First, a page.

BOISE, Idaho — Even as they contend with criticisms of the way Idaho inmates were treated at a privately run Texas prison, state officials are sending more inmates to a troubled facility run by the same company.
State officials including Gov. C.L. "Butch" Otter on Tuesday approved sending 40 inmates to the Val Verde Correctional Facility and Jail in Del Rio, Texas, as they try to ease prison overcrowding in their own state.
Last week, the state announced plans to move 125 inmates from Dickens County Correctional Center in Spur, Texas, citing poor living conditions.
Both Dickens and Val Verde are run by a Florida-based company called the GEO Group. The business operates more than 50 prisons across the United States as well as in Australia and South Africa.
Of the 125 inmates being moved from Dickens, 56 will go to Val Verde and the remaining 69 will go to a prison in Littlefield, Texas.
The shift comes amid reports of abusive guards and terrible sanitation at Dickens, where a prisoner killed himself March 4.
In letters to loved ones, Scot Noble Payne described a constantly wet floor, bloodstained sheets and smelly towels at the jail where he was serving time for molesting a child. He slit his throat in his cell.
Documents obtained by The Associated Press show Idaho did little monitoring of out-of-state inmates, despite repeated complaints from prisoners, their families and a prison inspector.
At the Val Verde jail near the Mexican border, inmate LeTisha Tapia killed herself after alleging she was raped by another inmate and sexually humiliated by a guard. A black guard accused his captain of keeping a hangman's noose in his office and a photo of himself in a Ku Klux Klan hood in his desk.
GEO settled lawsuits in both cases, though the terms were not disclosed.
"We'll do a site visit in the immediate future" to Val Verde, said Idaho Department of Correction Director Brent Reinke, who has pledged to improve monitoring of Idaho prisoners by instituting a new program that includes more frequent visits to out-of-state facilities.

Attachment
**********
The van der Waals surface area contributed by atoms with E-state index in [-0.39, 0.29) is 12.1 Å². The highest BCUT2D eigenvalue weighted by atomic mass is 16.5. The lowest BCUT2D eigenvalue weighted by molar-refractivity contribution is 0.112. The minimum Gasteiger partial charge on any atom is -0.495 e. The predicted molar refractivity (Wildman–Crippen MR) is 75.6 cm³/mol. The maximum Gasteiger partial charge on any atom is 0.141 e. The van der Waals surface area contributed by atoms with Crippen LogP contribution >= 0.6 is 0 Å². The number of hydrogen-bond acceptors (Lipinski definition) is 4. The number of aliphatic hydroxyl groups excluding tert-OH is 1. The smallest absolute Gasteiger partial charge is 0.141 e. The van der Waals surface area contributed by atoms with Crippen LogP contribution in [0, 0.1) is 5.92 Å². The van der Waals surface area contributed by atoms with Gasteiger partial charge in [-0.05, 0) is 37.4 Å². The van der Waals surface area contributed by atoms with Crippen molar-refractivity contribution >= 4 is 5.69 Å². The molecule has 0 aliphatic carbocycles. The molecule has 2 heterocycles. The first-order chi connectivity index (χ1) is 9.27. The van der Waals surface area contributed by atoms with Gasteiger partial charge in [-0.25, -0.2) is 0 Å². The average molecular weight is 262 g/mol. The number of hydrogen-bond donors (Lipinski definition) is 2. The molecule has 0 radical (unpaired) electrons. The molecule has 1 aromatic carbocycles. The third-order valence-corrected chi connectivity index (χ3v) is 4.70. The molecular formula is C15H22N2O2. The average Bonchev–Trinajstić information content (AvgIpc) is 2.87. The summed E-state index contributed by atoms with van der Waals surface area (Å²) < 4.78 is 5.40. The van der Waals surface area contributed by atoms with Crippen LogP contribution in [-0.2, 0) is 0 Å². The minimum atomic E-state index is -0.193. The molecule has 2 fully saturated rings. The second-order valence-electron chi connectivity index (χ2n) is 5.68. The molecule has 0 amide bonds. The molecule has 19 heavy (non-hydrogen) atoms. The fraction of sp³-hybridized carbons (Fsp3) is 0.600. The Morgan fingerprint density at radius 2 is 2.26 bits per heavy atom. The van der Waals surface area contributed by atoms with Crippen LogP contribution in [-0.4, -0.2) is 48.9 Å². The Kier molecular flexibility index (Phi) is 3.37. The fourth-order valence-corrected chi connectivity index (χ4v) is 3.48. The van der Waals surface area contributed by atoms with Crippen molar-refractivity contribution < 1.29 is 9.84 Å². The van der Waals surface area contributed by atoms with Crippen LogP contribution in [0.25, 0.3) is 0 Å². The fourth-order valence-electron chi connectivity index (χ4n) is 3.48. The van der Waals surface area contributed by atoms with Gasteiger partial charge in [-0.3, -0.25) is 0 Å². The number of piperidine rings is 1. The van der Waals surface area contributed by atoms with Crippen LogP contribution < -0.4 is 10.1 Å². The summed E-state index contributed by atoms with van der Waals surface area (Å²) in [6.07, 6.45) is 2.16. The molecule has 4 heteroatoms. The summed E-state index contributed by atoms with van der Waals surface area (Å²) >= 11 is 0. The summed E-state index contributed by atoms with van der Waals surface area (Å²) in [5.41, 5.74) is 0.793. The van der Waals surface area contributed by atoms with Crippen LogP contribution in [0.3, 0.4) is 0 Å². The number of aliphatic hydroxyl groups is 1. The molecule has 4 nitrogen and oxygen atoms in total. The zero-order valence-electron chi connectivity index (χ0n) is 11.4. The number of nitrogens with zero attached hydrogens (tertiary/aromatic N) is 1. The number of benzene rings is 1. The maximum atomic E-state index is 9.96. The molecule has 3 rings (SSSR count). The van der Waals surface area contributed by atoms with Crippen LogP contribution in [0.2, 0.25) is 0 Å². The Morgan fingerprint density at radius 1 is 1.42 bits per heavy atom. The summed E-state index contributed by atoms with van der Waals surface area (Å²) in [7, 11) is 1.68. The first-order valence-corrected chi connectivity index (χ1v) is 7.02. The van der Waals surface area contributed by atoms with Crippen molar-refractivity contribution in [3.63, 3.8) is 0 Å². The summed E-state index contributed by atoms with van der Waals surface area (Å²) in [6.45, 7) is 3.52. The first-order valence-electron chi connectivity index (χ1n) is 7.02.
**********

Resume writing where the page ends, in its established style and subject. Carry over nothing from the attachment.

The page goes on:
But Val Verde County, where the jail is located, has been forced to hire a full-time prison monitor to keep a watch on operations as part of its own settlement with Tapia's family, the county attorney said.
"The county feels that the jail monitor is necessary," Ann Markowski Smith said in an interview. She added that concerns remain about the GEO-run prison, including whether inmates are properly receiving medication meant to treat mental health conditions.
GEO Group spokesman Pablo Paez said the company was working with Idaho to meet its prison needs. He declined to comment on Tapia's and the guard's cases.
After the state complained, GEO reassigned the warden at Val Verde, who told the AP he was later fired. Both he and the former director of the Idaho prison system said they didn't have enough money to make necessary improvements.
The state's contract with GEO is worth about $8 million annually.
Idaho, which began sending prisoners outside state lines in 2005, predicts their numbers will grow between 6 percent and 7 percent annually through 2010, with the population reaching more than 8,800 inmates.
Reinke said he would introduce a plan to build a new 2,200-bed private prison in Idaho, but that wouldn't be complete until 2010 at the earliest. Idaho likely will continue to send more inmates out of state until then.
While Otter acknowledged he was reluctant to work with GEO, he added: "I have a great deal of confidence in Mr. Reinke's ability to clean up the situation."
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